|Submission Date||Feb. 15, 2017|
|--||0.00 / 4.00||
Office of Sustainability
Institution conducts an assessment of the sustainability literacy of its students. The sustainability literacy assessment focuses on knowledge of sustainability topics and challenges.
Assessments that primarily address sustainability culture (i.e. values, behaviors, beliefs, and awareness of campus sustainability initiatives) or student engagement in sustainability-related programs and activities are excluded. Cultural assessments are recognized in the Assessing Sustainability Culture credit in Campus Engagement.
Participation by U.S. and Canadian institutions in the National Survey of Student Engagement (NSSE) Sustainability Education Consortium does not count for this credit, but may be reported as an Exemplary Practice in Innovation & Leadership.
An institution may use a single instrument that addresses sustainability literacy, culture, and/or engagement to meet the criteria for this credit if at least ten questions or a third of the assessment focuses on student knowledge of sustainability topics and challenges.
This credit applies to all institutions.
Institutions earn the maximum of 4 points available for this credit by administering a pre- and post-assessment to the entire student body or, at minimum, to the institution's predominant student body (e.g. all undergraduate students), directly or by representative sample. Partial points are available based on the population assessed and whether or not a pre- and post-assessment is conducted, as follows:
Attributes of the sustainability literacy assessment (points awarded)
An assessment of sustainability literacy is:
Total points earned ->
Up to 4
Report the most recent data available. Sustainability literacy assessments administered within the three years prior to the anticipated date of submission are eligible for this credit. A structured pre- and post-assessment for which the pre-assessment has been conducted and the post-assessment has been scheduled may count.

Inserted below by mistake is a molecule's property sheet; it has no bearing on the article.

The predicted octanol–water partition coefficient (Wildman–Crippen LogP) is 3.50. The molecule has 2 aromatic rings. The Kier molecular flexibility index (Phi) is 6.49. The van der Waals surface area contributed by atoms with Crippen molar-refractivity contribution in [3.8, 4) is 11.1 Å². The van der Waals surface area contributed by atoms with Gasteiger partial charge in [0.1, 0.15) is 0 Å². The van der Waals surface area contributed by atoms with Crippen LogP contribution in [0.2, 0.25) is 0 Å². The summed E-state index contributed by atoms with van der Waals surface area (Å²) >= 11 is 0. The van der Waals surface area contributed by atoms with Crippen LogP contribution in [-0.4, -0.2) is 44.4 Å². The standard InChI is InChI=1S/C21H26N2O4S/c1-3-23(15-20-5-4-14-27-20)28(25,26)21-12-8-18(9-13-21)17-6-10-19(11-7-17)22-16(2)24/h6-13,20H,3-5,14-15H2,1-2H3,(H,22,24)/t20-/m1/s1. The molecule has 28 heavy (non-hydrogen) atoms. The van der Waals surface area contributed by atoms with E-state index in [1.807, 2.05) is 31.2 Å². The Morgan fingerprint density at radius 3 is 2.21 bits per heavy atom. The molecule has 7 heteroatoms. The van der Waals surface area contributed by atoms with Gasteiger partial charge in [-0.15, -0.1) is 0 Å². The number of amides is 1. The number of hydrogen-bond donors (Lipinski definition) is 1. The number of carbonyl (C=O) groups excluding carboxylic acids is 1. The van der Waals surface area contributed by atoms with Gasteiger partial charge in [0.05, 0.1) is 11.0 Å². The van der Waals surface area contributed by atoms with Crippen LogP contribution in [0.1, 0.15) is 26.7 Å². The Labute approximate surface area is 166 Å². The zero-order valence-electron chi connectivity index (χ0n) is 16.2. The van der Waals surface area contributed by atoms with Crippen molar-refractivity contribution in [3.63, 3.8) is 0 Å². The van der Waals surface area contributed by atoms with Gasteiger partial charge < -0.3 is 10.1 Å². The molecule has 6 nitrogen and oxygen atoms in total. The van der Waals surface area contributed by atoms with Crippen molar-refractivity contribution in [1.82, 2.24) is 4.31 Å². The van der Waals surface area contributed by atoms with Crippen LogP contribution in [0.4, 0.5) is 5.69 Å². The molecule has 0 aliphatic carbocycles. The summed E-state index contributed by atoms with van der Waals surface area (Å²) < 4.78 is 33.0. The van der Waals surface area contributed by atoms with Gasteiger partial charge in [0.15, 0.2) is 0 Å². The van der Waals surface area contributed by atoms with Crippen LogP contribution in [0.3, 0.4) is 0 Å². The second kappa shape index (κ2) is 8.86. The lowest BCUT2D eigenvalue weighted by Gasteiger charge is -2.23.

Institutions may choose to measure sustainability literacy by administering a survey to a representative sample of the student population being assessed or by surveying the entire student population being assessed (e.g. by making the assessment mandatory).
In conducting an assessment with a representative sample (e.g. of an entire class or cohort of students), care should be taken so that participation in the assessment is not skewed toward individuals with an interest in sustainability, e.g. by employing appropriate sampling techniques or making the assessment mandatory. Recruiting students during a sustainability event or limiting the assessment to students enrolled in a sustainability course or program, for example, would not result in a representative sample.
Institutions may report on a single assessment or on multiple assessments that target different groups (e.g. students taking specific courses).
The information presented here is self-reported. While AASHE
staff review portions of all STARS reports and institutions are welcome to seek additional forms of review, the data in STARS reports are not verified by AASHE. If you believe any of this information is erroneous or inconsistent with credit criteria, please review the process for inquiring about the information reported by an institution and complete the Data Inquiry Form.
The information presented here is self-reported. While AASHE staff review portions of all STARS reports and institutions are welcome to seek additional forms of review, the data in STARS reports are not verified by AASHE. If you believe any of this information is erroneous or inconsistent with credit criteria, please review the process for inquiring about the information reported by an institution and complete the Data Inquiry Form.